Thoughts on Working Hard (and Working for Somebody Else)

Thoughts on Working Hard - picture of sad businesswoman with head leaning against office building

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A few weeks ago, I published Mitchell Pauly’s post about slacking off at work.  It was, of course, hilarious….but it also got me thinking about my old job and how my attitude has changed over the years.  While I loved my old job, it actually taught me a lot about work attitudes and life in general.  Now that I work at home, and for myself, I have an even greater appreciation for where I’ve been and how I got to where I am now.  So, without further adieu, here are my thoughts on working hard and on working for somebody else:

When I first got a job at the funeral home with Greg, I was absolutely obsessed with doing everything perfectly.  I would come in early, stay late, and perform superhuman tasks to get the job done…and to get it done right.  No task was too big or to small and I frequently snapped at others who weren’t doing their share.  I was bossy… but I was efficient and great at my job.  Unfortunately, I was also extremely stressed.  I also cared way too much about everything that was going on.

Then, at a certain point, I looked around and realized that I was the only one who did care.  While I was obsessing over the details, my co-workers were often rolling their eyes, checking Facebook, and wondering what the hell my problem was.  “Just stop caring so much,” my coworkers would often say.  But, was that really the answer?  Should I really stop caring so much about the job that I was getting paid to do?  Shouldn’t we all try to  care more instead of me caring less?

Over time, I just got sick of worrying about things that even my bosses didn’t seem that interested in.  Instead of focusing on being perfect and giving 100 percent, I started doing less and caring less.  And no one seemed to notice.  At least, they didn’t show it if they did.  Regardless, they never confronted me about slacking off and stepping down my efforts.  In fact, I continued to be rewarded financially despite the fact that I was only putting about half of the effort that I had in the first few years.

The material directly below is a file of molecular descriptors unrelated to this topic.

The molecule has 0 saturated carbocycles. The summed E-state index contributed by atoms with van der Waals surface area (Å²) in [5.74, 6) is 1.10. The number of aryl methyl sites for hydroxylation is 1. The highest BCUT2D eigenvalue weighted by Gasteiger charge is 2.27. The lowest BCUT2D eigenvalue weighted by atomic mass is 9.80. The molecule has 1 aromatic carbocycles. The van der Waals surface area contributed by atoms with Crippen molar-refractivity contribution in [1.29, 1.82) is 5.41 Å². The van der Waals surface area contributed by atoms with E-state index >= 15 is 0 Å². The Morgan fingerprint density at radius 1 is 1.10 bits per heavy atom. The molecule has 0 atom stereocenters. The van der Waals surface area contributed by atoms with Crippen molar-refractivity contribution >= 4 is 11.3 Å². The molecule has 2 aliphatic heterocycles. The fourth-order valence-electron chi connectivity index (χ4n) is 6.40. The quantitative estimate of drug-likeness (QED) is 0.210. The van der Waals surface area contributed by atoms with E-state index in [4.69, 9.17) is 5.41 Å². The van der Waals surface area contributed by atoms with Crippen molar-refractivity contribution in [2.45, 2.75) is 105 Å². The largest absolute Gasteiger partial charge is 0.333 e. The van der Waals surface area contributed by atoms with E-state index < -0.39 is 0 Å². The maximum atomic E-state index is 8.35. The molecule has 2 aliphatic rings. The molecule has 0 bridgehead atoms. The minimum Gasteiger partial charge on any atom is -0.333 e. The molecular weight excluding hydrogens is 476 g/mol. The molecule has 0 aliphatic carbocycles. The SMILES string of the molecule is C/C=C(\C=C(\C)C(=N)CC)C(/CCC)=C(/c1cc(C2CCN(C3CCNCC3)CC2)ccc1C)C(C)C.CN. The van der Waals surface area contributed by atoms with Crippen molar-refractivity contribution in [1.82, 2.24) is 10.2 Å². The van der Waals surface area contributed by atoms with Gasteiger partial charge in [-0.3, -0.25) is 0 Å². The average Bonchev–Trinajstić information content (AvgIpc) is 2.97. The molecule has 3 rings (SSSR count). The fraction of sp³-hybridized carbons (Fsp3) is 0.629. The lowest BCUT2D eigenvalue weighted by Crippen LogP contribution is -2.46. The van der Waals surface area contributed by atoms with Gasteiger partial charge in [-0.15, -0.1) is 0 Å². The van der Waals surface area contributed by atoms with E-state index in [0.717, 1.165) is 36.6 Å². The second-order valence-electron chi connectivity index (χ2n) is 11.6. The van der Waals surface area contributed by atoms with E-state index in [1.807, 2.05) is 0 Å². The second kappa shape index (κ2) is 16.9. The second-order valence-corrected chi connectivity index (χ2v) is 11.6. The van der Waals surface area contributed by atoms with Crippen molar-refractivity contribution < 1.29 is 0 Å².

Caring less about my job was very beneficial for my mental health as well.  When something went wrong, I stopped stressing out about it for days and weeks.  I still wanted to do a good job, but I only wanted to work as hard as my co-workers did.  Gone were the days of busting my ass while others were playing Bejeweled Blitz and screwing around.  When I had work to do, I worked.  And when I didn’t have much to do, I quit overexerting myself.  After all, why would I continue to put myself out when nobody else was?

Then We Started a Blog

Once we started our blog, I started putting in crazy hours before work, after work, and on the weekends.  We would often get up at 6:00 a.m. to write before work then go at it all evening after we got home.  The weekends were the same; while our friends were out partying, we were writing blog posts, editing, and commenting.  The more time we put in, the more our blog grew.  Then, at a certain point, I was able to quit my job and pursue freelance writing and blogging full-time.

Things are different now for obvious reasons.  Since I’m self-employed, slacking off would only cause me to take a cut in pay.  And, to be honest, I kind’ve miss the days when I was paid just to show up at work, no matter whether we were busy or not.  I miss getting a big fat company check regardless of whether or not our clients paid or the property taxes on our building went up.  Still, if I went to work for someone else again, I think I would put in slightly more effort than everyone else did, but not much more than that.  And, I wouldn’t drive myself crazy over someone else’s business again, especially if my extra efforts always went unnoticed.   I did exactly that for far too long.  And, after years of constant stress and frustration, I now realize that it just isn’t worth it.

What about you?  Do you think it’s important to work as hard as you can at your job?  Or, do you just work as hard as required?

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  1. I get where your coming from. I’m a perfectionist and overachiever. But sometimes it just gets me in trouble because I care too much. People just do their jobs and rarely are passionate about their work.

    1. Been there! I finally gave up on that at a certain point. It wasn’t good for my mental health.

  2. Holly I taught my nephew this lesson since I’m not that smart. When you go to work figure out who the three smartest people are and watch how they work and copy their habits. Then look for the three worst employees and watch how they work. If you can’t figure out who the bad employees, then it’s YOU. I follow that method in everything that I do.